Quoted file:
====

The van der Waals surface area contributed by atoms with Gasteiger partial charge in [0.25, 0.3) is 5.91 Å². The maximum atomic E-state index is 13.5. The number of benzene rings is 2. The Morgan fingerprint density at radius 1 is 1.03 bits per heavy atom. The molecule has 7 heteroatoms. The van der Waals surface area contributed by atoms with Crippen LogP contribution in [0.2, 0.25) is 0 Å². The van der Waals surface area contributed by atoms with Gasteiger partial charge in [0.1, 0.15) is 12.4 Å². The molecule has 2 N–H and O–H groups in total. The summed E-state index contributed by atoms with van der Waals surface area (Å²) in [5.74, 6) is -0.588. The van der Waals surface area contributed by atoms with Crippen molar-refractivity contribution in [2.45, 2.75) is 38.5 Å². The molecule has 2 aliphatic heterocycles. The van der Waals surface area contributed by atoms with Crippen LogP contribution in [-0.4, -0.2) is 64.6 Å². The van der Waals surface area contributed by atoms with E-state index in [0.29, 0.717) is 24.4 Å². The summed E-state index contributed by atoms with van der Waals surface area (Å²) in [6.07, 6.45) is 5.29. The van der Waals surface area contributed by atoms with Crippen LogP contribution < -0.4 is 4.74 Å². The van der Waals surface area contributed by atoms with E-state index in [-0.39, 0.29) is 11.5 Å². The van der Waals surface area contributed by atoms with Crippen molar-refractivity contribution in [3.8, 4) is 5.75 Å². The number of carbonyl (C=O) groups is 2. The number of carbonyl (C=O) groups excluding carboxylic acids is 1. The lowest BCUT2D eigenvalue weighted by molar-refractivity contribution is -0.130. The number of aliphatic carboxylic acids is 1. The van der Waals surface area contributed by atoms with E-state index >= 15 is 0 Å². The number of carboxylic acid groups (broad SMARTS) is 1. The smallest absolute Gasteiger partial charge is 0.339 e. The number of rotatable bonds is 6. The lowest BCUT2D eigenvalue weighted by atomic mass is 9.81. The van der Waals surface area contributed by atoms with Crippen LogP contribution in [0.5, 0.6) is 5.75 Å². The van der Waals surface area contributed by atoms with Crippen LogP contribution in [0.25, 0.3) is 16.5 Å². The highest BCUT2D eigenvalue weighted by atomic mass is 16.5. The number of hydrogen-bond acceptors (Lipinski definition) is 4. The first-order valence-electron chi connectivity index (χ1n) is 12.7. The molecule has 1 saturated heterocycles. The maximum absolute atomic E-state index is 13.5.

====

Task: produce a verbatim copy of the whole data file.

The van der Waals surface area contributed by atoms with Gasteiger partial charge in [0.25, 0.3) is 5.91 Å². The maximum atomic E-state index is 13.5. The number of benzene rings is 2. The Morgan fingerprint density at radius 1 is 1.03 bits per heavy atom. The molecule has 7 heteroatoms. The van der Waals surface area contributed by atoms with Crippen LogP contribution in [0.2, 0.25) is 0 Å². The van der Waals surface area contributed by atoms with Gasteiger partial charge in [0.1, 0.15) is 12.4 Å². The molecule has 2 N–H and O–H groups in total. The summed E-state index contributed by atoms with van der Waals surface area (Å²) in [5.74, 6) is -0.588. The van der Waals surface area contributed by atoms with Crippen molar-refractivity contribution in [2.45, 2.75) is 38.5 Å². The molecule has 2 aliphatic heterocycles. The van der Waals surface area contributed by atoms with Crippen LogP contribution in [-0.4, -0.2) is 64.6 Å². The van der Waals surface area contributed by atoms with E-state index in [0.29, 0.717) is 24.4 Å². The summed E-state index contributed by atoms with van der Waals surface area (Å²) in [6.07, 6.45) is 5.29. The van der Waals surface area contributed by atoms with Crippen LogP contribution < -0.4 is 4.74 Å². The van der Waals surface area contributed by atoms with E-state index in [-0.39, 0.29) is 11.5 Å². The van der Waals surface area contributed by atoms with Crippen molar-refractivity contribution in [3.8, 4) is 5.75 Å². The number of carbonyl (C=O) groups is 2. The number of carbonyl (C=O) groups excluding carboxylic acids is 1. The lowest BCUT2D eigenvalue weighted by molar-refractivity contribution is -0.130. The number of aliphatic carboxylic acids is 1. The van der Waals surface area contributed by atoms with E-state index >= 15 is 0 Å². The number of carboxylic acid groups (broad SMARTS) is 1. The smallest absolute Gasteiger partial charge is 0.339 e. The number of rotatable bonds is 6. The lowest BCUT2D eigenvalue weighted by atomic mass is 9.81. The van der Waals surface area contributed by atoms with Crippen LogP contribution in [0.5, 0.6) is 5.75 Å². The van der Waals surface area contributed by atoms with Crippen LogP contribution in [0.25, 0.3) is 16.5 Å². The highest BCUT2D eigenvalue weighted by atomic mass is 16.5. The number of hydrogen-bond acceptors (Lipinski definition) is 4. The first-order valence-electron chi connectivity index (χ1n) is 12.7. The molecule has 1 saturated heterocycles. The maximum absolute atomic E-state index is 13.5.